HomeNewsBriefBrazil’s PCC, Mimicking the Country, Shifts Towards China
BRIEF

Brazil’s PCC, Mimicking the Country, Shifts Towards China

BRAZIL / 19 JAN 2015 BY KYRA GURNEY EN

A news report in Brazil, citing a government investigation, says the PCC criminal organization uses bank accounts in the United States and China to launder money, illustrating how the São Paulo gang is, in some ways, using Brazil's increasing economic ties with countries such as China to hide their illegal businesses.

Estadão says an investigation conducted by police and the public ministry in São Paulo revealed the First Capital Command's (PCC) financial operations in the United States and China, where the group maintains bank accounts to launder drug trafficking proceeds and purchase drugs and weapons. According to the government investigation, the PCC uses five front companies and at least one foreign exchange brokerage to send money to both countries, and operates the accounts from computers in Paraguay.

Investigators discovered the existence of the accounts thanks to documents seized during a December 22, 2014, raid at a foreign exchange brokerage in São Paulo.

InSight Crime Analysis

Criminal groups are often reflections of businesses in their countries of origin, and, in that respect, the PCC's move to use the Chinese as an economic base is not surprising. Brazil is the world's seventh largest economy, and China became Brazil's largest export destination in 2009. Camouflaging illicit business under those circumstances is far easier.

Still, to think that the PCC started as a São Paulo prison gang makes the transformation something special. The PCC has expanded throughout Brazil and into Paraguay, South America's largest marijuana producer and a major cocaine transit nation. In addition, the criminal group has sent emissaries to Bolivia and allegedly forged ties with Italy's 'Ndrangheta mafia and the Islamic militia group Hezbollah.

In July of last year, a police operation that led to the arrests of 40 alleged PCC members identified one key PCC member, Wilson Jose Lima de Oliveira, alias "Neno," operating out of the United States. According to Estadão, authorities believe Oliveira was sent to the United States to make contact with Mexican drug cartels.

SEE ALSO: PCC News and Profile

China appears to be the latest country in the PCC's expanding international network, but the PCC is far from the first Latin American criminal organization with a Chinese connection. Mexican authorities have seized shipments of methamphetamine precursor chemicals originating in China, while iron from illegal mines controlled by Mexico's Knights Templar allegedly supplies Chinese markets. In Colombia, Chinese weapons have been seized from the Rastrojos criminal group, and in Central America, Chinese buyers allegedly facilitate wood trafficking in Nicaragua and Honduras.

Meanwhile, China is increasingly investing in Latin America, spending over $13 billion on foreign direct investment in Brazil in 2010 and reportedly planning to increase investment in Brazilian infrastructure, ties that may make illicit dealings between criminal groups in both nations far more common.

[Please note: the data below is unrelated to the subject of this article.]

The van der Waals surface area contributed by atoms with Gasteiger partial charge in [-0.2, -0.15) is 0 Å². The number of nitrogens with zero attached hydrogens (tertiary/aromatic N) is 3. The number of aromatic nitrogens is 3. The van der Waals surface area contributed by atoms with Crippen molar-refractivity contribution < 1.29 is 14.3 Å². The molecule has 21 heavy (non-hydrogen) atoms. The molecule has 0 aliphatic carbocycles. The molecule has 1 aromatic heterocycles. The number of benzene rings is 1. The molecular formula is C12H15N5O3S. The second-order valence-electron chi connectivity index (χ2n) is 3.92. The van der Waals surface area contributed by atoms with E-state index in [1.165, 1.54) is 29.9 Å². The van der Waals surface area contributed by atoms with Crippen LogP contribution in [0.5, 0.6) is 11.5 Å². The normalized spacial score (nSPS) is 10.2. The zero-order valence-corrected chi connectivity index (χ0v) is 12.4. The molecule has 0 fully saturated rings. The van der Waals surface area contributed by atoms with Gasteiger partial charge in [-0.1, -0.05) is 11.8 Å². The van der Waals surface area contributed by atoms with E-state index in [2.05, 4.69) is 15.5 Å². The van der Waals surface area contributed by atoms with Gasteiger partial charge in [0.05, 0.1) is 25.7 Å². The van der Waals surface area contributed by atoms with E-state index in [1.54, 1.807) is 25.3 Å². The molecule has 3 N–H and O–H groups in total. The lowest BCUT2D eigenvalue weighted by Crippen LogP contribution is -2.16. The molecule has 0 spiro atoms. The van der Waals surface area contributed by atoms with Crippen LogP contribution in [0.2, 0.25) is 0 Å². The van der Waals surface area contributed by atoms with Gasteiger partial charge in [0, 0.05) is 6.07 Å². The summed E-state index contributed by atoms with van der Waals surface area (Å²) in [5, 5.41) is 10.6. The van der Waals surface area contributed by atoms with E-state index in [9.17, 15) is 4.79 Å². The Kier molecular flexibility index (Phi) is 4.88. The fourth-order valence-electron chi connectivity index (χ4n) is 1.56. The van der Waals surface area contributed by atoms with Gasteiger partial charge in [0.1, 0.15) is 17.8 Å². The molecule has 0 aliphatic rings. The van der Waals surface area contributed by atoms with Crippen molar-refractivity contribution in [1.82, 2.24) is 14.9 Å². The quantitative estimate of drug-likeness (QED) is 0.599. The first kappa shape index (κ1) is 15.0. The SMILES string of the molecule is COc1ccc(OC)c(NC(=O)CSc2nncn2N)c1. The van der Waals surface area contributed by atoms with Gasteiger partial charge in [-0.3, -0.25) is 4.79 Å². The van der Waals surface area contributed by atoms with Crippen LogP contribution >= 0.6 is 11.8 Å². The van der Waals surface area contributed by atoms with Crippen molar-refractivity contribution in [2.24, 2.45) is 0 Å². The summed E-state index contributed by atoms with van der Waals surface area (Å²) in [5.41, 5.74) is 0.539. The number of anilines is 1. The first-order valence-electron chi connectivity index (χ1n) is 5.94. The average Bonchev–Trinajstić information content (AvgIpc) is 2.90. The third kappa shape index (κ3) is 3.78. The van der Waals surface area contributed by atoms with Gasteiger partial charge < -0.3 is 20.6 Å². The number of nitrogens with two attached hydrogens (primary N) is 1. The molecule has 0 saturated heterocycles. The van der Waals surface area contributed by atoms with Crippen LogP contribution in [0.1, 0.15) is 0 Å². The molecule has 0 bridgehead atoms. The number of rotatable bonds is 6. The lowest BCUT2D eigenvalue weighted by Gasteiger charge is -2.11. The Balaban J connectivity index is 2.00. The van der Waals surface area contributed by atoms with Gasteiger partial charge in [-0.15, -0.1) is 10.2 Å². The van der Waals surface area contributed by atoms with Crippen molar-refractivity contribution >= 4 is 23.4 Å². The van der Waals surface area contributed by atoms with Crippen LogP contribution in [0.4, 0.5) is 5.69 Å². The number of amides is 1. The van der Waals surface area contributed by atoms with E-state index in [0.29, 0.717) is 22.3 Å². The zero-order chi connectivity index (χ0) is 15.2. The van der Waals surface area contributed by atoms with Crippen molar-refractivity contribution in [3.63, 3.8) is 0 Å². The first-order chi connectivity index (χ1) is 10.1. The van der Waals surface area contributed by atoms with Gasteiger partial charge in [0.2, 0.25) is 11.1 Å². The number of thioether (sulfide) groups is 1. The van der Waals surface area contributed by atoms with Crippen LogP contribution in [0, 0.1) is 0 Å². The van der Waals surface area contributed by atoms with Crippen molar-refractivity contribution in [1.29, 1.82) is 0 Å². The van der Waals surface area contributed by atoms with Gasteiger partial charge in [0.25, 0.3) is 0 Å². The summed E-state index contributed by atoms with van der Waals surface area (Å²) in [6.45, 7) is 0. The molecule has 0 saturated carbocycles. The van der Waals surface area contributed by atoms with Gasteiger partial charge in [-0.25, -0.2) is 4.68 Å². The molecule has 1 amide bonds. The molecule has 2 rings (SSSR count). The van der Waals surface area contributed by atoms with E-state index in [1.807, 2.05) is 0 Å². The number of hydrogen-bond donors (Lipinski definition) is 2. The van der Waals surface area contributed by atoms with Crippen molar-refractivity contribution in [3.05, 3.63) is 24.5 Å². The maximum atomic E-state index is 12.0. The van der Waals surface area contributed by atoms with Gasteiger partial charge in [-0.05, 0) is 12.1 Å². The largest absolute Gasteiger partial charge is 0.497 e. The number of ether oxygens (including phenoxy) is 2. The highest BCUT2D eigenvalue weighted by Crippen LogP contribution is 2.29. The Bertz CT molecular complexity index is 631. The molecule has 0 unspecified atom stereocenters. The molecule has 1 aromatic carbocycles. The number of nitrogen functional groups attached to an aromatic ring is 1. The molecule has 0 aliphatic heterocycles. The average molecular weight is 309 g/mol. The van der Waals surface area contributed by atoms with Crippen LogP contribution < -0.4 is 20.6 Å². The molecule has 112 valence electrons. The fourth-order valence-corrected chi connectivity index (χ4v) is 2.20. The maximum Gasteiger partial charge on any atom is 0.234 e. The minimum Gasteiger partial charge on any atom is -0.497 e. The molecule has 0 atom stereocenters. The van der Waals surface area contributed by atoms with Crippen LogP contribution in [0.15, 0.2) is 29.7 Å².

share icon icon icon

Was this content helpful?

We want to sustain Latin America’s largest organized crime database, but in order to do so, we need resources.

DONATE

What are your thoughts? Click here to send InSight Crime your comments.

We encourage readers to copy and distribute our work for non-commercial purposes, with attribution to InSight Crime in the byline and links to the original at both the top and bottom of the article. Check the Creative Commons website for more details of how to share our work, and please send us an email if you use an article.

Was this content helpful?

We want to sustain Latin America’s largest organized crime database, but in order to do so, we need resources.

DONATE

Related Content

BOLIVIA / 1 JUL 2016

Authorities in Brazil and Bolivia carried out a joint operation against a group suspected of international drug trafficking in the…

BRAZIL / 5 JAN 2022

A recent cyberattack that hit government websites in Brazil, including platforms that track vaccinations and epidemiological data on COVID-19, has…

COLOMBIA / 11 APR 2013

Colombian officials say that Interbolsa, a large brokerage firm that collapsed under mysterious circumstances last year, may have laundered money…

About InSight Crime

THE ORGANIZATION

Guatemala Social Insecurity Investigation Makes Front Page News

10 DEC 2021

InSight Crime’s latest investigation into a case of corruption within Guatemala's social security agency linked to the deaths of patients with kidney disease made waves in…

THE ORGANIZATION

Venezuela El Dorado Investigation Makes Headlines

3 DEC 2021

InSight Crime's investigation into the trafficking of illegal gold in Venezuela's Amazon region generated impact on both social media and in the press. Besides being republished and mentioned by several…

THE ORGANIZATION

Gender and Investigative Techniques Focus of Workshops

26 NOV 2021

On November 23-24, InSight Crime conducted a workshop called “How to Cover Organized Crime: Investigation Techniques and A Focus on Gender.” The session convened reporters and investigators from a dozen…

THE ORGANIZATION

InSight Crime Names Two New Board Members

19 NOV 2021

In recent weeks, InSight Crime added two new members to its board. Joy Olson is the former executive director of the Washington Office on Latin America…

THE ORGANIZATION

Senate Commission in Paraguay Cites InSight Crime

12 NOV 2021

InSight Crime’s reporting and investigations often reach the desks of diplomats, security officials and politicians. The latest example occurred in late October during a commission of Paraguay's Senate that tackled…